If you are an entrepreneur–or for that matter a salesperson, speaker or even a comic–there is a story that you need to tell. It’s the story that will attract the attention of and engage your audience. It’s a story that will make them laugh. In the end, it’s the story that will will motivate them to buy your products and services.
So what is this amazing story? Simple: it’s the story of why what you do isn’t just some job. What you’re doing is actually a calling. This is your HERO STORY.
The route to people’s hearts (and thereby their wallets) is through telling a story. It is your Hero Story that will drive home your message, and turn facts and figures into memorable moments and sales. When told with both humor and drama, it will inspire. In the end, people respond to emotion, not data.
Information can be boring. Think of all those times you’ve been trapped in a folding chair, listening to a miserable PowerPoint show, getting the life force sucked out of you with every chart, graph, and missing joke. But, getting your point across by telling a story will have audiences running to buy your products, rather than running for the door.
Last night, I did an online story session with a software sales team. This was a serious group of sales techies that were more used to getting snores than snickers. To their surprise, they found they could take ordinary events and turn them into extraordinary stories.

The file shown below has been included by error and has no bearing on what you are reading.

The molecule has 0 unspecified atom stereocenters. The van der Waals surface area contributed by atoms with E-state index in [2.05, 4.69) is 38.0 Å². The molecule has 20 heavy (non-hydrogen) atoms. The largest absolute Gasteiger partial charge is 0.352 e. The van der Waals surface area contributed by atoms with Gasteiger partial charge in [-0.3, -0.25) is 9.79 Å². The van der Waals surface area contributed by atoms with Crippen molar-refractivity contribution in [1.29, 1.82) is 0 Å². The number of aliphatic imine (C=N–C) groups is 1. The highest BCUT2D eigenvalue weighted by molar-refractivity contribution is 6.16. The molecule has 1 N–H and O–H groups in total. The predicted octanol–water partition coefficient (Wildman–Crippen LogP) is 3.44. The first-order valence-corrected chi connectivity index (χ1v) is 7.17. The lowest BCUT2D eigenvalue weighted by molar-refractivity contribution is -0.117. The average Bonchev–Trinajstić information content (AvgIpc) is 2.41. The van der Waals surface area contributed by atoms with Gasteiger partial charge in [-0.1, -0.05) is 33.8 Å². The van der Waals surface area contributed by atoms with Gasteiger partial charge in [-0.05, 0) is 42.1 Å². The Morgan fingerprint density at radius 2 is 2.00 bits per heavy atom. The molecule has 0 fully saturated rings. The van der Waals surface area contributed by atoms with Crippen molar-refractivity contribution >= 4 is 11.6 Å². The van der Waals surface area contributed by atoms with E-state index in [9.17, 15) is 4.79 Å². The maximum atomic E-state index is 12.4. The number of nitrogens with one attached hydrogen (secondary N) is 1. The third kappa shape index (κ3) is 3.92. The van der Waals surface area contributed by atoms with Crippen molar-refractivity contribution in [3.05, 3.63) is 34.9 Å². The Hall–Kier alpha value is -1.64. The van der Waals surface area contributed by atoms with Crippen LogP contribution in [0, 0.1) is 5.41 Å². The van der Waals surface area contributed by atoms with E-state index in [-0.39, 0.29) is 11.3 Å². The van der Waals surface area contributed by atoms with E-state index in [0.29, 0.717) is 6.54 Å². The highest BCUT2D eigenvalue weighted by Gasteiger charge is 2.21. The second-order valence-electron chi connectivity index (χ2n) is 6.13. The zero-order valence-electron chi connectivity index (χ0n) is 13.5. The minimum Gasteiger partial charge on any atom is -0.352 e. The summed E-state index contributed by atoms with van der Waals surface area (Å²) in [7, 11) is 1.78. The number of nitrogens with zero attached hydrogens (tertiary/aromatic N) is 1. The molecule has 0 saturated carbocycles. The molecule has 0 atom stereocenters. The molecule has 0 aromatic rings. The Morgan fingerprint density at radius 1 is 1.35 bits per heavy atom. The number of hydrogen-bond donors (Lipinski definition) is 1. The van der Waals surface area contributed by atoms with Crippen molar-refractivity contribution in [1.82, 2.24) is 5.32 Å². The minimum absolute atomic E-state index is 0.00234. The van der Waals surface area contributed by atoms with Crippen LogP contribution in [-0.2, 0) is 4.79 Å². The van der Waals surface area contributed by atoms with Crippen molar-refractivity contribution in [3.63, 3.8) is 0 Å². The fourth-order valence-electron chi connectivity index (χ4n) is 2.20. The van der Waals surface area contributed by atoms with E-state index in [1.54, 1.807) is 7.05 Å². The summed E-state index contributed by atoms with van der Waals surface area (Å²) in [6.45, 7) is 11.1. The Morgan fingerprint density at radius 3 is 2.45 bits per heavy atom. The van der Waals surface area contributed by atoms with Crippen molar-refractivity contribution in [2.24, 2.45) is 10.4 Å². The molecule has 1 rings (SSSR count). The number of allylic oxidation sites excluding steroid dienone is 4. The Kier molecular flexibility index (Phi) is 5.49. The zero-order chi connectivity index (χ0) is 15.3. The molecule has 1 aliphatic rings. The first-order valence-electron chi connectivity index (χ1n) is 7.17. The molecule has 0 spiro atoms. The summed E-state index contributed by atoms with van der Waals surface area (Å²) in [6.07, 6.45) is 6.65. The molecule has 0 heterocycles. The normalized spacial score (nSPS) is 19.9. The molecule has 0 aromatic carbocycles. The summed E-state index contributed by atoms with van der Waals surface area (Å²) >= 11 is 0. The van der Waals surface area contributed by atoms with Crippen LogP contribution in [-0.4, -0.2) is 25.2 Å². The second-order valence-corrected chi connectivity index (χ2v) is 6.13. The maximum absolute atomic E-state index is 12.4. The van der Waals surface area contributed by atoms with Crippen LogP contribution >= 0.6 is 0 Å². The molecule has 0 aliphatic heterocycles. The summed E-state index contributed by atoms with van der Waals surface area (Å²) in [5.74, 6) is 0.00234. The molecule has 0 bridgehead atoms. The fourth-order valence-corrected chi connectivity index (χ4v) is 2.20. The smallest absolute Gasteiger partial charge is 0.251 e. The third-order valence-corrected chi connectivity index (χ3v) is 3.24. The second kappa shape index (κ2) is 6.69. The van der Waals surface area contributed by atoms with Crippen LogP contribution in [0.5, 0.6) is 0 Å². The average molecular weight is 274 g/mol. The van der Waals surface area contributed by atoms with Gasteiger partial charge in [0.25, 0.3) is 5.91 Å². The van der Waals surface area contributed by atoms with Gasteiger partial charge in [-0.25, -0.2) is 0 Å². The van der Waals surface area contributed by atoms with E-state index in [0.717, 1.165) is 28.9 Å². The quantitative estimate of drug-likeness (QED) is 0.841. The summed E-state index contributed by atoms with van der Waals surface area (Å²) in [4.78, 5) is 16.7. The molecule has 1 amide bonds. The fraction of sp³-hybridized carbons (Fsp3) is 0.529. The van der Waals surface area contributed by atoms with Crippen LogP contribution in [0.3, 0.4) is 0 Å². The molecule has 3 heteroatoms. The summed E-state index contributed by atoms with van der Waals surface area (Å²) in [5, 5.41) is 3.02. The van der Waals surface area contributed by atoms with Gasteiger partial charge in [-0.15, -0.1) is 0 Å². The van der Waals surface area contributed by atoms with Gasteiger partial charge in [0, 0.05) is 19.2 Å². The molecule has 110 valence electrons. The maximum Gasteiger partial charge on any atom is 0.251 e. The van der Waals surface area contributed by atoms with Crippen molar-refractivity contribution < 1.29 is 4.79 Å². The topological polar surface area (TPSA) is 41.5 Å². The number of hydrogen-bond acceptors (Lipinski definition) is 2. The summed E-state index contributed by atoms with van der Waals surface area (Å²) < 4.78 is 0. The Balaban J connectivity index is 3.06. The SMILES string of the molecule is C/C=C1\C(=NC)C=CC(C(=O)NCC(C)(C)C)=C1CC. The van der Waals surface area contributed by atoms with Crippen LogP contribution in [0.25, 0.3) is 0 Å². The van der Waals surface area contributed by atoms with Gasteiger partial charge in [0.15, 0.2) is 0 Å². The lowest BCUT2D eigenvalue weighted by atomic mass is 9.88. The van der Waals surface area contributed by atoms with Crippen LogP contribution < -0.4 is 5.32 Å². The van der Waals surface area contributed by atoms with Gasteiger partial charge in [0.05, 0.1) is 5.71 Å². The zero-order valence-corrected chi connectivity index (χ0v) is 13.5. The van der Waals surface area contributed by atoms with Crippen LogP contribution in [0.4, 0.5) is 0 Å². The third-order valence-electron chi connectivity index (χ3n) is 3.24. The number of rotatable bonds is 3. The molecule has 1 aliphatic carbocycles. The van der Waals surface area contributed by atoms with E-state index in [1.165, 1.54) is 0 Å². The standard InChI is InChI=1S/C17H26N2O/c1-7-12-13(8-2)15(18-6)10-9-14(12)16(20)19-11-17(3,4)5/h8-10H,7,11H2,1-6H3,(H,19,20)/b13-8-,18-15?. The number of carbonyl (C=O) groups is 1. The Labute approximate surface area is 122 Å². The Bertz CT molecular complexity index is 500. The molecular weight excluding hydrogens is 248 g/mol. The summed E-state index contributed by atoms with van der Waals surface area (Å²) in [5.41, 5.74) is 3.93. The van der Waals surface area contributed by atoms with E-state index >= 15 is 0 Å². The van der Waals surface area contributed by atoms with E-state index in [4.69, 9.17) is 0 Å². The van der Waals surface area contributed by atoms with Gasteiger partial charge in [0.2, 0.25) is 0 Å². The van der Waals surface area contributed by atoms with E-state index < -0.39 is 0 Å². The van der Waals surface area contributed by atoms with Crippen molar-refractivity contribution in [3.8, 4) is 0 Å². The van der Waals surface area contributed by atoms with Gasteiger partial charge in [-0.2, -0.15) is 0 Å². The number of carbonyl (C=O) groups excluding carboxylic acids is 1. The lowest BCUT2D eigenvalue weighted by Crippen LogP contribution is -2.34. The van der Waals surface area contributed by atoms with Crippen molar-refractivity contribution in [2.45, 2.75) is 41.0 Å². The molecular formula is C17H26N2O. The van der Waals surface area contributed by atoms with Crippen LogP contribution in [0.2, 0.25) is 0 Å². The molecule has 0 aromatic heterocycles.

So, how do you tell this amazing Hero Story? Here are 8 tips to guide you through the process:
- Describe a specific person you or your product has helped. Describe that person so we can picture them. For instance: “Bob is a 35 year old Project Manager, heading a team of 20.”
- Tell us what “Bob” wanted. “Bob wanted to get projects completed on time, decrease office stress, and empower his team.”
- Share in detail “Bob’s” obstacles that were getting in the way of “Bob” getting what he wanted. As you explain “Bob’s” obstacles, describe his failed solutions, unrealistic demands, and act-out dialogue. Here’s a sample scenario: “Bob’s staff was constantly complaining. He tried giving didn’t work flow charts, but nothing worked. He just couldn’t get his team to hit deadlines. He constantly had staff lining up outside of his office complaining, ‘I’m not getting my work orders enough ahead of time and the vending machines are broken!’”
- Have the obstacles “Bob” is facing build to a crescendo of frustration. “Bob was always working late, coming home to a frustrated wife complaining he wasn’t helping enough with the kids. And Bob was developing an ulcer.”
- You (or your product) enter the story. Describe what you or your services did for “Bob.” “After hearing ‘Bob’s’ struggles, I created a 3-Step plan starting with a 2-hour training program to empower his staff.”
- Describe the person’s resistance. “Bob said, ‘Are you crazy – I don’t have the time for that!’” This accounts for the concerns your audience might be having and squashes them.
- End of the story is where you describe how this person got the results they wanted. Describe this in specific detail. “Their team started to make their own decisions and ‘Bob’ had more time to be with his family.” “Deadlines were met.”
- Tell the message of your story: “Empowering your team doesn’t take more money, but better strategy.”
This story structure works! Don’t take my word for it. The next time you pitch your product or services, try this 8-step story formula and tell your Hero Story. And, bring a lot of your product as you’ll be amazed at how telling stories will increase your back of the room sales.
Need help telling your story? Download my Ebook The Message of You: Turn Your Life Story into a Money-Making Speech.
Pipeliner CRM helps enable salespeople to tell the right story. Get your free trial of Pipeliner CRM now.